Can't We All Just Get Along?


Professionals discussing business

I had the pleasure of training a company in…let’s call it turmoil.  Divisions within the company were truly divided and employees were disengaged from one another.  In listening to the managers tell me about the arguments I noticed they were all focusing on the actual topics of disagreement.  Oftentimes it is not addressing the “what” your team is arguing about, but the “WHY” they are arguing in the first place that will lead to the solution.  The reality is that not all teams are going to get along, not all departments are going to “play nice”.  However, with the right method of attack you may be able to soothe the savage beasts.

As I dug in I found teams of natural risk-takers (“Team A”) were throwing broad-based, big-picture ideas at a division of risk-averse, highly methodical and rule-driven team members (“Team B”) with no “how” in place to execute.  Team A felt that Team B was “not following through and putting their ideas on the backburner” because they did not like them.  That was not the case at all.  Team B simply was not processing the vague concepts as quickly as Team A would have liked.  Team B wanted facts, details and explanations.  They needed more information in order to take action.  HOW were they going to bring the idea to fruition?  What steps needed to be taken?  These were the questions running through the minds of Team B while Team A thinks, “We’ll figure out details later, let’s just do it!”  Once we sat down with the teams and talked through everyone’s process, you could see the light bulbs going on.  It was almost a unanimous, “I never thought of it that way.”  Team A realized what they needed to provide Team B in order to have them confidently and effectively produce their desired outcome.  Team B now understood why Team A presented things in the ambiguous manner in which they did and vowed to communicate their needs better from the start.  The gap began to close and the teams began working in sync.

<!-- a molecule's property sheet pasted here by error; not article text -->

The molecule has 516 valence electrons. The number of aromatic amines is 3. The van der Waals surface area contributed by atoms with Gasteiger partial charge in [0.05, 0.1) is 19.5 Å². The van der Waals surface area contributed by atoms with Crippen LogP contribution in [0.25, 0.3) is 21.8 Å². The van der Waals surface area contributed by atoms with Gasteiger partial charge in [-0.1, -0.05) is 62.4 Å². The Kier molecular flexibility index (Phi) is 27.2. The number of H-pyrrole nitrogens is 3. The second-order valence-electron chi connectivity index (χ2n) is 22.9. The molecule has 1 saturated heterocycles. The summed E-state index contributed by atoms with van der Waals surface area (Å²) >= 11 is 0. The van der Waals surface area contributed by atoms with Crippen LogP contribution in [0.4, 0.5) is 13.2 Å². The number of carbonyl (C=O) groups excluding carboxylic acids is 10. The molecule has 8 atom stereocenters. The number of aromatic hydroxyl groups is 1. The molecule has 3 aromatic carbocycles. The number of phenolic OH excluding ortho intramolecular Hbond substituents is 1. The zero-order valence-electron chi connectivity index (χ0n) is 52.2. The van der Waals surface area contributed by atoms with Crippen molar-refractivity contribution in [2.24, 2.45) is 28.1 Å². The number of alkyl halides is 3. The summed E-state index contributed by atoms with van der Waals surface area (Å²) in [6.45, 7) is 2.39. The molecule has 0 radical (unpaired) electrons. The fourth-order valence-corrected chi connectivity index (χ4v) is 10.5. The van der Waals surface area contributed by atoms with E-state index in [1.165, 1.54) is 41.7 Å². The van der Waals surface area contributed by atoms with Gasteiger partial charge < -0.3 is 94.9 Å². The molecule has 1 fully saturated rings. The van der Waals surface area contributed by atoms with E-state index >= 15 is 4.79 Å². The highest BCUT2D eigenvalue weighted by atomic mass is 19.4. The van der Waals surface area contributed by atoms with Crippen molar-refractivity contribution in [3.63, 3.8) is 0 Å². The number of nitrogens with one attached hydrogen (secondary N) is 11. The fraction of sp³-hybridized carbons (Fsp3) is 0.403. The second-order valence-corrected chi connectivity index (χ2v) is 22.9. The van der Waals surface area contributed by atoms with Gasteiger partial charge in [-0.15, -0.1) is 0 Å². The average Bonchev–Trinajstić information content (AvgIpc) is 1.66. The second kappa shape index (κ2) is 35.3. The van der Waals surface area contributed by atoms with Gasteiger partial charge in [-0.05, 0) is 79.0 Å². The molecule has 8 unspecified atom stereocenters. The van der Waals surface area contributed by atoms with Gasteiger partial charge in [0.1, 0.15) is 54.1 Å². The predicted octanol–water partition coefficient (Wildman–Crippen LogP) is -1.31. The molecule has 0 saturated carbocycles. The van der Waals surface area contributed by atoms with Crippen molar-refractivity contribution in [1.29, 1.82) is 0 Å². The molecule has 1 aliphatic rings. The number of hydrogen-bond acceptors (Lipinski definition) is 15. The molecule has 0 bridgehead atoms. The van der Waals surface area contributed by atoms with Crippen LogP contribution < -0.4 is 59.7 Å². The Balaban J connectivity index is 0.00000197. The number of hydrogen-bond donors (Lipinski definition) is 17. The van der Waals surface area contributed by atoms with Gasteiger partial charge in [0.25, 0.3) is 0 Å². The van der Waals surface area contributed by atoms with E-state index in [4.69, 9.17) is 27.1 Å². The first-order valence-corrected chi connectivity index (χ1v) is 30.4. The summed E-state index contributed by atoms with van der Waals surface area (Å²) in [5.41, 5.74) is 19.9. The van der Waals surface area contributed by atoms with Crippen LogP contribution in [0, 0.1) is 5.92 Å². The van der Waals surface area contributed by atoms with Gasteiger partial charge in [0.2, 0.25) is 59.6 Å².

Communication is essential.  There is an image circulating the internet of Michael J. Fox and his quote, “If a child can’t learn the way we teach maybe we should teach the way they learn.”  BINGO! Mr. Fox.  The same applies for the workforce. Do not expect others to think or work like you and remind your employees of that reality.  Remember that your teams are comprised of very different personalities and those in different divisions were most likely hired based on very different sets of behavioral traits and qualities and yet they must work together; discuss their differences.  Identify the benefits of having the two different mindsets.  Bridge the gap by opening the lines of communication between departments.  What are their needs?  What are their frustrations?  Create win-win situations through communication and compromise.  Taking the time to learn and understand how others think is the key to a more harmonious and productive workplace.